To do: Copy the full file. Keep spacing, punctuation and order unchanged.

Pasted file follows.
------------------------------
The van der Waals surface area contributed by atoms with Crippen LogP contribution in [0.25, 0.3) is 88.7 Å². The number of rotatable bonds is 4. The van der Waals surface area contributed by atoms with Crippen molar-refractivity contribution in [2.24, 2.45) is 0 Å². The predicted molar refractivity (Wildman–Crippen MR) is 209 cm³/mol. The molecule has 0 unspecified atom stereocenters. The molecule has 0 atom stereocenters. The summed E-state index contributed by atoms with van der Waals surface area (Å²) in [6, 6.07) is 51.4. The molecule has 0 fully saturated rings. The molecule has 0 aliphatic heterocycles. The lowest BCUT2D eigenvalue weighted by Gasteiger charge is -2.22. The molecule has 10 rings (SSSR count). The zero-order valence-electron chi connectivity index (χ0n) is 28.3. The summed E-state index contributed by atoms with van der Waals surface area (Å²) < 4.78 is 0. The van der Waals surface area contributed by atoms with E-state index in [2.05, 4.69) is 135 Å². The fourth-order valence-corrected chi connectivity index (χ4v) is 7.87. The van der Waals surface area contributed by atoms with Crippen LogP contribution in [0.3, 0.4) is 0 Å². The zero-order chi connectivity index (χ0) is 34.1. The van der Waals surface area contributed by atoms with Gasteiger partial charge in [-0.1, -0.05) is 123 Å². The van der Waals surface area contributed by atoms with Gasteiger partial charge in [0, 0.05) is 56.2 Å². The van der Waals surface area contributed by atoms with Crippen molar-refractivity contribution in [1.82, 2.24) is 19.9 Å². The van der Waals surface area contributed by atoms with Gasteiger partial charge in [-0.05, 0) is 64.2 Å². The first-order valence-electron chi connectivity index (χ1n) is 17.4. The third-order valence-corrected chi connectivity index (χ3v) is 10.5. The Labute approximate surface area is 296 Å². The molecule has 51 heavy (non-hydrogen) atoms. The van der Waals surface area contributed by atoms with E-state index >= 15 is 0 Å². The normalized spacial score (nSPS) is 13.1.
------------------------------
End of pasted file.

The van der Waals surface area contributed by atoms with Crippen LogP contribution in [0.25, 0.3) is 88.7 Å². The number of rotatable bonds is 4. The van der Waals surface area contributed by atoms with Crippen molar-refractivity contribution in [2.24, 2.45) is 0 Å². The predicted molar refractivity (Wildman–Crippen MR) is 209 cm³/mol. The molecule has 0 unspecified atom stereocenters. The molecule has 0 atom stereocenters. The summed E-state index contributed by atoms with van der Waals surface area (Å²) in [6, 6.07) is 51.4. The molecule has 0 fully saturated rings. The molecule has 0 aliphatic heterocycles. The lowest BCUT2D eigenvalue weighted by Gasteiger charge is -2.22. The molecule has 10 rings (SSSR count). The zero-order valence-electron chi connectivity index (χ0n) is 28.3. The summed E-state index contributed by atoms with van der Waals surface area (Å²) < 4.78 is 0. The van der Waals surface area contributed by atoms with E-state index in [2.05, 4.69) is 135 Å². The fourth-order valence-corrected chi connectivity index (χ4v) is 7.87. The van der Waals surface area contributed by atoms with Crippen LogP contribution in [0.3, 0.4) is 0 Å². The zero-order chi connectivity index (χ0) is 34.1. The van der Waals surface area contributed by atoms with Gasteiger partial charge in [-0.1, -0.05) is 123 Å². The van der Waals surface area contributed by atoms with Gasteiger partial charge in [0, 0.05) is 56.2 Å². The van der Waals surface area contributed by atoms with Crippen molar-refractivity contribution in [1.82, 2.24) is 19.9 Å². The van der Waals surface area contributed by atoms with Gasteiger partial charge in [-0.05, 0) is 64.2 Å². The first-order valence-electron chi connectivity index (χ1n) is 17.4. The third-order valence-corrected chi connectivity index (χ3v) is 10.5. The Labute approximate surface area is 296 Å². The molecule has 51 heavy (non-hydrogen) atoms. The van der Waals surface area contributed by atoms with E-state index >= 15 is 0 Å². The normalized spacial score (nSPS) is 13.1.